The bank on which the check is drawn is known as the drawee. A check is always drawn on a bank.

(3) Payer.

The person in whose favor the check is payable is the payee. If the check is payable to self, the payee of the check shall be the payee of the cheque.

Before making payment on a cheque, the bank makes sure that the check is in order. The bank should attest the signature of the drawee. The bank ensures that the amount written in words matches with the amount written in figures. If this does not happen, the bank is free to refuse payment of the cheque. There should not be any material change on the cheque. All material changes must be initialed by the drawer. The bank will also see that the customer has sufficient funds out of which the check is to be paid. If the bank is satisfied with all these points then only it will make the payment.

bearer and order check,

A check may be made payable to a bearer or order. Bearer check can be made payable to the bearer i.e. it can be encashed by any person who presents it to the bank for payment. The bank is not bound to ensure that the payment is made to the correct person. On the other hand an order check is payable to a particular person or order. Order checks can be transferred only by endorsement and delivery.

crossing check

When a check is to be sent through post, it is desirable to draw two parallel lines with or without the words “& Co”. between the lines. This is called crossing the cheques. Crossed checks cannot be cashed over the counter but can only be collected by the bank from the drawee bank. If the payee does not have a banking account, he should meet someone with a bank account to encash the cheque. The crossing thus provides a safety and security to the owner of the check as by securing the payment through a banker it can be easily traced for whose use the money has been received.

Crossing can be general or special. A normal crossing is one where two parallel lines are drawn on the face of the check with or without the words ‘& Co.’ But the bank name is not included.

Where a check is generally crossed, the payee shall not pay it except the banker. Sometimes the words ‘not negotiable’ appear at the crossing. These two words do not mean that the check cannot be transferred. It simply means that the person holding such a check does not have superior title to its transferor and cannot convey superior title to the transferee on his own. Sometimes the words ‘Account Payee only’ are inserted between the two parallel lines forming the crossing. It is an instruction to the collecting banker to receive the check and credit the amount to the credit of the payee only.

A special crossing is one in which the name of the bank is required to be added to the front of the check either with or without the words ‘not negotiable’. A special crossing makes the check more secure than normal crossing because the payee or holder cannot receive payment through the banker named on the cheque. Special crossing may take any of the following forms.


Endorsement is the act of signing a check for the purpose of transferring it to someone else. Under the Negotiable Instruments Act, it means that someone’s name is written on the back of the instrument or on any paper attached thereto with the intention of transferring the rights therein. Bearer check can be transferred only by delivery but order check is transferred by endorsement and delivery. Endorsements are usually made on the back of the check, although they can also be made on the check itself. However, if no space is left on the instrument, it may be made on a separate paper attached to it.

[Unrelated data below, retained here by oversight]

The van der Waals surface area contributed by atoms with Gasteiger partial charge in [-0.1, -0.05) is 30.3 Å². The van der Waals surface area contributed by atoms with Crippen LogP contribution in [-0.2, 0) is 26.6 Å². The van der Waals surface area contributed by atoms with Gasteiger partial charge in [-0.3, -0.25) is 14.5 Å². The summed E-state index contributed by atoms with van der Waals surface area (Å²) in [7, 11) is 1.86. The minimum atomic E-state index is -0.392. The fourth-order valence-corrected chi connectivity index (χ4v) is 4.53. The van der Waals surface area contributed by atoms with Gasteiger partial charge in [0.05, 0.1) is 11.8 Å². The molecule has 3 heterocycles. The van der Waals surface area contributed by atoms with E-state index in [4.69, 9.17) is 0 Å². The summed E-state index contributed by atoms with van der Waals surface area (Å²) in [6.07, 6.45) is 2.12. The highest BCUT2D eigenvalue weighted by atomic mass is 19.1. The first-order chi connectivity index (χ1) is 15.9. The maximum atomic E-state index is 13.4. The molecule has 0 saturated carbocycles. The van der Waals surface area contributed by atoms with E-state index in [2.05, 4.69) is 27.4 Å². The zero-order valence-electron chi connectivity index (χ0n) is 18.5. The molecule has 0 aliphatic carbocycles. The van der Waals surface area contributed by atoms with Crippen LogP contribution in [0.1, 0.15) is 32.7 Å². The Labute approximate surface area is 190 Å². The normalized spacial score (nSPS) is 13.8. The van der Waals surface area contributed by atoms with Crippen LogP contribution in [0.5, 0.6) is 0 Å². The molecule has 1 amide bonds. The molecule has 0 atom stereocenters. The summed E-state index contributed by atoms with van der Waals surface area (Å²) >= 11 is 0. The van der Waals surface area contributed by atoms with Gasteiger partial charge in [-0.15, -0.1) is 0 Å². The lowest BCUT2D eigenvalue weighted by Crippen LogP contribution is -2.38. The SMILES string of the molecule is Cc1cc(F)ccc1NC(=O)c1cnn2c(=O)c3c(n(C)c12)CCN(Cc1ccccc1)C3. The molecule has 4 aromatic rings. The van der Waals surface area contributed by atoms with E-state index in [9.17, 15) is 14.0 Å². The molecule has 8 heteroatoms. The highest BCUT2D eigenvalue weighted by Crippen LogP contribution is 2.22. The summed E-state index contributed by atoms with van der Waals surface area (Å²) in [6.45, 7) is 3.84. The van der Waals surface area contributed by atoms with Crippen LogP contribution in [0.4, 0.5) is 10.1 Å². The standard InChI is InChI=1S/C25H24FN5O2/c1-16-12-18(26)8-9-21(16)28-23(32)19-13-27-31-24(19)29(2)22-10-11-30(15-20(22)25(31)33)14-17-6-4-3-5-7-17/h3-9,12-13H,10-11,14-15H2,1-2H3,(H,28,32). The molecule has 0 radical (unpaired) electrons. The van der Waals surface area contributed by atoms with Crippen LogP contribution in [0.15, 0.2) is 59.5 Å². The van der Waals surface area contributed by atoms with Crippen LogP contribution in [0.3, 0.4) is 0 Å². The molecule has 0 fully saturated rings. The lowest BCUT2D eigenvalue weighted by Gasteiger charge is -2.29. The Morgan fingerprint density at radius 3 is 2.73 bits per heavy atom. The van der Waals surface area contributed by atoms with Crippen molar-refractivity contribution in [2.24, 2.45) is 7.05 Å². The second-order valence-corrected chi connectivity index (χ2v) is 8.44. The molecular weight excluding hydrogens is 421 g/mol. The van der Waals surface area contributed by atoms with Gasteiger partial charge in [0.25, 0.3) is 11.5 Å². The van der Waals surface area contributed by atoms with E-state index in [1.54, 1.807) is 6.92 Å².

The endorsement on the check must be done in a proper manner, otherwise the bank will not pay it. The endorser should sign his name exactly as it appears on the cheque. He should sign his name in the same spelling as it is already written on the cheque. If he wishes to write the correct spelling after signing the check in the manner already displayed, he may do so. Where a check is endorsed on behalf of a company, a firm or any other institution, the person signing it should make it clear that he is doing so on behalf of the company or firm and that his Not in personal capacity.

dishonor of checks

When the bank refuses to honor the cheque, the check bounces. A check gets dishonored due to the following reasons:

(1) When the customer dies and the bank receives intimation of his death.

(2) Where the subscriber has become insolvent or an order of adjudication has been passed against him.

(3) When the bank has received an order from a court restraining it from making payments out of funds belonging to the customer.

(4) When a customer becomes insane and the banker gets information about his insanity.

(5) Where the drawer contests the payment.

(6) When the customer does not have sufficient funds with the bank and does not have an overdraft facility.

(7) Where there are material changes or the signatures of the drawer or endorsers are irregular.

(8) Where the check is presented before the date of its appearance or six months after the date of the cheque.

A slip is generally attached to the dishonored check by the bank, mentioning the reasons for dishonor.

Effect Not Cleared = The proceeds of the checks or bills paid by the drawer have not been collected and deposited into the account of the drawer.

Stopped Payment = Intimation to stop payment on receipt of payment from the drawer.

Endorsement Irregular = The endorsement has not been done properly by the payee on the reverse of the cheque.